Williamson County commissioners have approved spending federal American Recovery Act money on several items, including backup generators, a new adult probation office in Liberty Hill and a remodeled facility to help divert people with mental illness issues from jail.
The commissioners also approved up to $250,000 at their Tuesday meeting for a visiting judge and a court clerk to help with mental health cases at County Court-at-Law #4.
Last spring, the county was approved to receive $114 million in new federal coronavirus relief funds through the American Recovery Act.
The county already has received part of the money. In August, commissioners approved spending $16.8 million of it for mental health services and breast cancer screening.
The money that commissioners approved on Tuesday to go to mental health cases will help because many of them require immediate action and multiple hearings, said Sharrion Threadgill, the court’s administrator.
“Divorce and custody cases are often riddled with violence, child abuse, addiction and other mental health issues requiring court time and immediate action to protect families that may be in crisis,” she said.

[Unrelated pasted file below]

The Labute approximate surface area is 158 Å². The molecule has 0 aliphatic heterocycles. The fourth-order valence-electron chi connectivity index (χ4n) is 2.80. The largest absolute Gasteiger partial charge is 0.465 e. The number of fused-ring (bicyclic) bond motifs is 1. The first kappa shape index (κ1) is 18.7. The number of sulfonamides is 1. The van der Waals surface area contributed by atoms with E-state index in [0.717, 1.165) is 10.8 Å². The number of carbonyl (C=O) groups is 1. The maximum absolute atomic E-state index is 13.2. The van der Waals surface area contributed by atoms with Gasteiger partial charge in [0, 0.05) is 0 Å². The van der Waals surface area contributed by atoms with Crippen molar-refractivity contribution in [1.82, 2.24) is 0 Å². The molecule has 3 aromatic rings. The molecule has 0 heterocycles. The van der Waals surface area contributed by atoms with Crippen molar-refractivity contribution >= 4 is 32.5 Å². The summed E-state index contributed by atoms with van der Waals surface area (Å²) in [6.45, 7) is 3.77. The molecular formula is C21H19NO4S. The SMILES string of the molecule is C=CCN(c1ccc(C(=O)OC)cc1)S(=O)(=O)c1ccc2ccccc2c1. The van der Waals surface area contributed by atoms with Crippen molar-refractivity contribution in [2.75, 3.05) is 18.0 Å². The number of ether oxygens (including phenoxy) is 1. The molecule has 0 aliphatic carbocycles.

“The addition of a court master (visiting judge) to hear mental health cases and handle related responsibilities would allow the County Court-at-Law No. 4 judge to manage other assigned responsibilities uninterrupted, providing a more thorough and efficient flow of all case types.”
The money that commissioners approved on Tuesday also includes $300,000 for backup generators for EMS offices and $195,000 for a backup generator at the Central Texas Treatment Center in Granger.
The funds also include $71,690 to finish a new Liberty Hill location for adult probation services and $45,000 to finish remodeling a drop-off center to help divert people with mental illnesses from jail.
“We started the remodel from CARES funds to prepare the building for this use and are finishing the project out of ARPA funds,” said Connie Odom, a county spokeswoman.
The building being remodeled is in San Gabriel Park in Georgetown, she said.
“This is a facility where law enforcement officers can bring individuals in crisis. Individuals can be held for 23 hours or less, while they are assessed, stabilized and an appropriate facility is identified for continued treatment, if necessary. We do not have such a facility currently.”
Commissioners also approved $300,000 to remodel office space for sheriff’s office staff who are being moved out of the building being prepared for the drop-off center, Odom said.